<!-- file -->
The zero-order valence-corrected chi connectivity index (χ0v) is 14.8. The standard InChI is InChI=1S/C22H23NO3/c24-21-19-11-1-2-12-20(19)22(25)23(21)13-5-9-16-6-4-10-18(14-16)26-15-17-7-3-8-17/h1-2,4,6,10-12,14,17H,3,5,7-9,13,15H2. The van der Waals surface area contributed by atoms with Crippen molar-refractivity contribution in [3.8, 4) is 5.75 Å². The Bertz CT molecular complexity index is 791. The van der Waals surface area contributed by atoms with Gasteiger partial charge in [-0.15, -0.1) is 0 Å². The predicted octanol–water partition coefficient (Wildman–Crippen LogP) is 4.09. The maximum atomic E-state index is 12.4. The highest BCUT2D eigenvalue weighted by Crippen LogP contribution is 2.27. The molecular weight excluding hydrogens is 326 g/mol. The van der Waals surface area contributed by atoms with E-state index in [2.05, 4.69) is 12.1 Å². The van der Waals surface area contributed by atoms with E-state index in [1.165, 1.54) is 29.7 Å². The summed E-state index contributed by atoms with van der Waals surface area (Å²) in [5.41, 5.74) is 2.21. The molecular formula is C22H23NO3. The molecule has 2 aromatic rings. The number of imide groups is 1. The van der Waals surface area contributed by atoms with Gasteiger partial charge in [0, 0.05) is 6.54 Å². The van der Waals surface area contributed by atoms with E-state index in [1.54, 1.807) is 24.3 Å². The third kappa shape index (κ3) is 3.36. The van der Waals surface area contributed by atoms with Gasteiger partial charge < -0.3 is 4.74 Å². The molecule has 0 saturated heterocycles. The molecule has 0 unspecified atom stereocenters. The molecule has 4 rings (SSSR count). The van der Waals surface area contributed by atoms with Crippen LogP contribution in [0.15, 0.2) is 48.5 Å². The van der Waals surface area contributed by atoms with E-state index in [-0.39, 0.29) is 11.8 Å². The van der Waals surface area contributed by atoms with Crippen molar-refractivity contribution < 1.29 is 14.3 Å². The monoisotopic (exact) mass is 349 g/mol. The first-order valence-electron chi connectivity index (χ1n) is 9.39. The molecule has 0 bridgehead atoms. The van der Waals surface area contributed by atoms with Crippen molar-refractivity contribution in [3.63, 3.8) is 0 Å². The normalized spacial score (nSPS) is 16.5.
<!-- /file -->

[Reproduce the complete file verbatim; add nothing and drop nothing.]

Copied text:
The zero-order valence-corrected chi connectivity index (χ0v) is 14.8. The standard InChI is InChI=1S/C22H23NO3/c24-21-19-11-1-2-12-20(19)22(25)23(21)13-5-9-16-6-4-10-18(14-16)26-15-17-7-3-8-17/h1-2,4,6,10-12,14,17H,3,5,7-9,13,15H2. The van der Waals surface area contributed by atoms with Crippen molar-refractivity contribution in [3.8, 4) is 5.75 Å². The Bertz CT molecular complexity index is 791. The van der Waals surface area contributed by atoms with Gasteiger partial charge in [-0.15, -0.1) is 0 Å². The predicted octanol–water partition coefficient (Wildman–Crippen LogP) is 4.09. The maximum atomic E-state index is 12.4. The highest BCUT2D eigenvalue weighted by Crippen LogP contribution is 2.27. The molecular weight excluding hydrogens is 326 g/mol. The van der Waals surface area contributed by atoms with E-state index in [2.05, 4.69) is 12.1 Å². The van der Waals surface area contributed by atoms with E-state index in [1.165, 1.54) is 29.7 Å². The summed E-state index contributed by atoms with van der Waals surface area (Å²) in [5.41, 5.74) is 2.21. The molecular formula is C22H23NO3. The molecule has 2 aromatic rings. The number of imide groups is 1. The van der Waals surface area contributed by atoms with Gasteiger partial charge in [0, 0.05) is 6.54 Å². The van der Waals surface area contributed by atoms with E-state index in [1.54, 1.807) is 24.3 Å². The third kappa shape index (κ3) is 3.36. The van der Waals surface area contributed by atoms with Gasteiger partial charge < -0.3 is 4.74 Å². The molecule has 0 saturated heterocycles. The molecule has 0 unspecified atom stereocenters. The molecule has 4 rings (SSSR count). The van der Waals surface area contributed by atoms with Crippen LogP contribution in [0.15, 0.2) is 48.5 Å². The van der Waals surface area contributed by atoms with E-state index in [-0.39, 0.29) is 11.8 Å². The van der Waals surface area contributed by atoms with Crippen molar-refractivity contribution < 1.29 is 14.3 Å². The monoisotopic (exact) mass is 349 g/mol. The first-order valence-electron chi connectivity index (χ1n) is 9.39. The molecule has 0 bridgehead atoms. The van der Waals surface area contributed by atoms with Crippen molar-refractivity contribution in [3.63, 3.8) is 0 Å². The normalized spacial score (nSPS) is 16.5.